Wednesday, 13 May 2009

Being positive about business meetings

Archaeologists involved in fieldwork projects spend most of their time thainking about arcaheology, and talking about it to other archaeologists. This is , unfortunately, poor training for dealing effectively with non-archaeologists (see What not say at a client meeting, for example). But meetings are a critical part of the relationship between an archaeological contractor and their client; if done well, they can ensure that the project runs smoothly and any problems are resolvedin a sensible and fair manner; if done badly, they can negate all the work on marketing, branding and image and lead to misunderstandings and costly delays. So it is worth getting them right, and needs non-archaeological skills: there is therefore good reason why office managers will usually handle this part of the work. But eventually any project manager will have to attend a meeting. How they can they ensure that they come away with the right result?

Be Prepared

Print out the agenda and minutes. If you have little time, check the minutes to see whether there were any action points relating to your wokr: you can be certain that you will be asked about these. Also make sure that you know where the meeting will be held, and how to get there.

If have more time, it is worth looking at the list of attendees in order to work out who they are, and which firm they represent, and to think about whether there is anything you might want to discuss with them.

You should also prepare, preferably in writing, a short account of your progress in terms designed for a non-archaeological audience.

Be On time

It sounds obvious, but you'd be surprised. The people you meet may have no interest in or understanding of your work, may never listen to a word you say or read a report, but they will notice if you are late, destroying all the effort that your company has invested in appearing as an efficient and businesslike contractor.

You should also bear in mind what they will expect to see: if you want to confirm their opinion of archaeologists as bumbling eccentrics this is a good ay to start.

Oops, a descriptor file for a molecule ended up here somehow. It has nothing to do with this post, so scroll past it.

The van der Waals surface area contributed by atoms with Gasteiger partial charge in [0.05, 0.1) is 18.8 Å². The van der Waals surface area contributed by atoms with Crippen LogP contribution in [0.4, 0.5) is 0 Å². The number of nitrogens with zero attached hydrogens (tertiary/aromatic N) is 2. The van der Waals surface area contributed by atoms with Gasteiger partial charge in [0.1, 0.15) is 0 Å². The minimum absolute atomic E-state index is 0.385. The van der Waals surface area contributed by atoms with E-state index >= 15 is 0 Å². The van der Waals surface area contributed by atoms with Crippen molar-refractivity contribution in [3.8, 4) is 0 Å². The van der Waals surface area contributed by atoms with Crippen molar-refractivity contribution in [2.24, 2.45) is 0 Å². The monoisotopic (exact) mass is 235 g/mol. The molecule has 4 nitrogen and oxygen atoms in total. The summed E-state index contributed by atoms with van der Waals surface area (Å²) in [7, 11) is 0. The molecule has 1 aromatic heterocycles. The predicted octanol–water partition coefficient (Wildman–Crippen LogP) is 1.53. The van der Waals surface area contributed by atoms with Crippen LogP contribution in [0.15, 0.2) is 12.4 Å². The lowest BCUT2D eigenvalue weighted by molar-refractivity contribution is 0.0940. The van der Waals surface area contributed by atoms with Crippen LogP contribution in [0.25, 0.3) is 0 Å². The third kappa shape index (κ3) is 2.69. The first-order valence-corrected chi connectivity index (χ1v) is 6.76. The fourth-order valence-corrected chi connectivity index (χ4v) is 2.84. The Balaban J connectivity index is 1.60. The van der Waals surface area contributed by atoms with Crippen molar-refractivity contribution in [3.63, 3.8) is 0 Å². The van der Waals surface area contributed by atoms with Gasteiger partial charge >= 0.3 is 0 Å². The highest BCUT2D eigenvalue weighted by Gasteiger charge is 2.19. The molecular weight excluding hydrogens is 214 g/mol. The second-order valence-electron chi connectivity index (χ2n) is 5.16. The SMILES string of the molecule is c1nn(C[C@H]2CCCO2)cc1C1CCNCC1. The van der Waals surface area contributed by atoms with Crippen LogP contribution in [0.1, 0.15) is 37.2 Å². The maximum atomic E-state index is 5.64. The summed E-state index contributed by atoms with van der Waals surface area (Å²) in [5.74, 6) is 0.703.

Be Smart

Don't look like an archaeologist. In most professions, status is demarcated by dress codes: important people wear ties. So if you want them to think that you're important, wear a tie. Again, confound their expectations: you want to be treated as an equal.

Be Informed

This development is probably the first time they've had to deal with archaeology (every project is a first date). Having an archaeologist there will be an excellent opportunity for them to find out about planning policies, archaeological methodologies, recent legislation, and anything else they can think of (they may well as about fossils and dinosaurs too). So it's best to be able to respond in a coherent way, at elast to the moe directly relevant questions.

Be Tactful

You may work for a lot of different developers; you may undertake work on adjoining plots for different clients. Although (from your point of view) there is no conflicty of interest, the devloper may feel that you are not 100% loyal if you spend a lot of time talking about your other work. It is important to remember that you may have been given access to commercially sensitive information (completion date, for example), and you should respect confidences.

Be Interested

Other specialists involved may mention things which are directly relevant (the ecologist may be doing some work on hedgerows; the engineer may be planning geotechnical work). But even if not, it is worth keeping your ears open so that you can understand their role better.

Be Vague

You will probably be asked questions that you cannot answer: "How long until you're finished? How much would it cost to extend the excavation? Can you move to seven-day working?" Don't feel that you have to offer guesses. If it's beyond your expertise or mandate, say so. It's better to say that you'll check back and let them know than to give a misleading or wrong snap response.

Be Efficient

After the meeting, sit down and tidy up your notes, taking special care on anything that relates to your work. Tell the office about anything substantive that you have learned.

To put it all together, be P O S I T I V E !

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